Republican Herman Cain, facing allegations of sexual harassment, returns Friday to a familiar, and presumably friendly, venue — the annual convention of Americans for Prosperity, the conservative group founded by billionaire businessmen David and Charles Koch.
The group has a long relationship with Cain. The organization first enlisted him in 2005 to spearhead what it called the Prosperity Expansion Project. Cain went on the road, networking at state chapters of AFP. When he landed in Wisconsin, he met his campaign-manager-to-be, Mark Block.
Block was Wisconsin coordinator for AFP, for which he went to work as he was coming off three years of being legally banned from Wisconsin politics. The ban was part of a settlement signed after he was accused of illegally coordinating an attack strategy between a candidate's campaign and an outside group.
That case bears some resemblance to a more recent one. Documents reported on by the Milwaukee Journal Sentinel seem to show that Block bankrolled the early days of the Cain campaign with anonymous money from an outside group.
"At the time, AFP needed somebody who knew Wisconsin," said Jeff Mayers, president of Wispolitics.com, a political news service in Wisconsin.
As for Block: "For a guy who was out of politics and looking to get back into politics, that was probably a pretty good job," Mayers said.
Cain's first press secretary also came from AFP. And Rich Lowrie, the architect of Cain's 9-9-9 tax plan, was on AFP's advisory board when Cain was giving speeches for the organization.
On Fox News last month, Lowrie said he and Cain started formulating a tax policy years ago.
"A year before Mr. Cain announced, I got a call from Mr. Block saying, 'You're not going to believe this, but Mr. Cain is going to run for president and I'm going to be his chief of staff,'" he said.
Cain's connections to the Koch brothers themselves are also important.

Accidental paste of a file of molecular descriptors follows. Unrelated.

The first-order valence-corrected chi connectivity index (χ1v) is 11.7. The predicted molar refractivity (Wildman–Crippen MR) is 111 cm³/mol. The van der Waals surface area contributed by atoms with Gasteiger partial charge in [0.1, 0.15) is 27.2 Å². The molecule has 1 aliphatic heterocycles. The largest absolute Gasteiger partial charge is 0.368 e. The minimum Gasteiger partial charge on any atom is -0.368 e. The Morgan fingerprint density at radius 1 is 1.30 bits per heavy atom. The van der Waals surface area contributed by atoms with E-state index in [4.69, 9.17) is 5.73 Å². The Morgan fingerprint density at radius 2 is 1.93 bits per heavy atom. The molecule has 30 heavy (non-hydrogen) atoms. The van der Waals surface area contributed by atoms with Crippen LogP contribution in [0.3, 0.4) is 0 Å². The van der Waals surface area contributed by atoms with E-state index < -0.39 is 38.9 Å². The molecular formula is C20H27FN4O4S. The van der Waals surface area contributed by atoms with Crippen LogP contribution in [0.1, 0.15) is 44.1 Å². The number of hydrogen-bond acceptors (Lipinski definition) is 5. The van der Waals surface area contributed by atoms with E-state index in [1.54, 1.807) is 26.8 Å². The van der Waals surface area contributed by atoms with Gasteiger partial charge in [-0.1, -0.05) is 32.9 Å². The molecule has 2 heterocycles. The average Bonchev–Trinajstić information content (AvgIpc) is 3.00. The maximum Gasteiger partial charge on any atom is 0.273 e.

"I know the Koch brothers," Cain said in a CNN interview last month. "I don't have a close relationship, but I know them and respect them, and they know me and respect me."
Although Koch Industries hasn't formally committed to any of the Republican presidential candidates, in a statement last month Executive Vice President Richard Fink said: "Anyone that has spent time with Mr. Cain, as we have, can tell you he is a man of deep dedication to our nation."
Cain's ties to the Kochs and their group had a practical benefit for his fledging campaign: Aspiring presidential candidates usually have built their own networks — a consultant here, a mentor there. Cain found much of what he needed in one place, AFP.
"What may be changing now is that groups are becoming much better organized around electoral politics," said David Primo, a professor of political science and business administration at the University of Rochester.
That is, groups like Americans for Prosperity, with a central office, a big grassroots base and solid financing, which can provide a candidate with one-stop shopping.
"So you can see this kind of emergence of a candidate in way you hadn't in the past," Primo said.
So it means that, in many ways, Cain's return to AFP this week is a well-timed homecoming.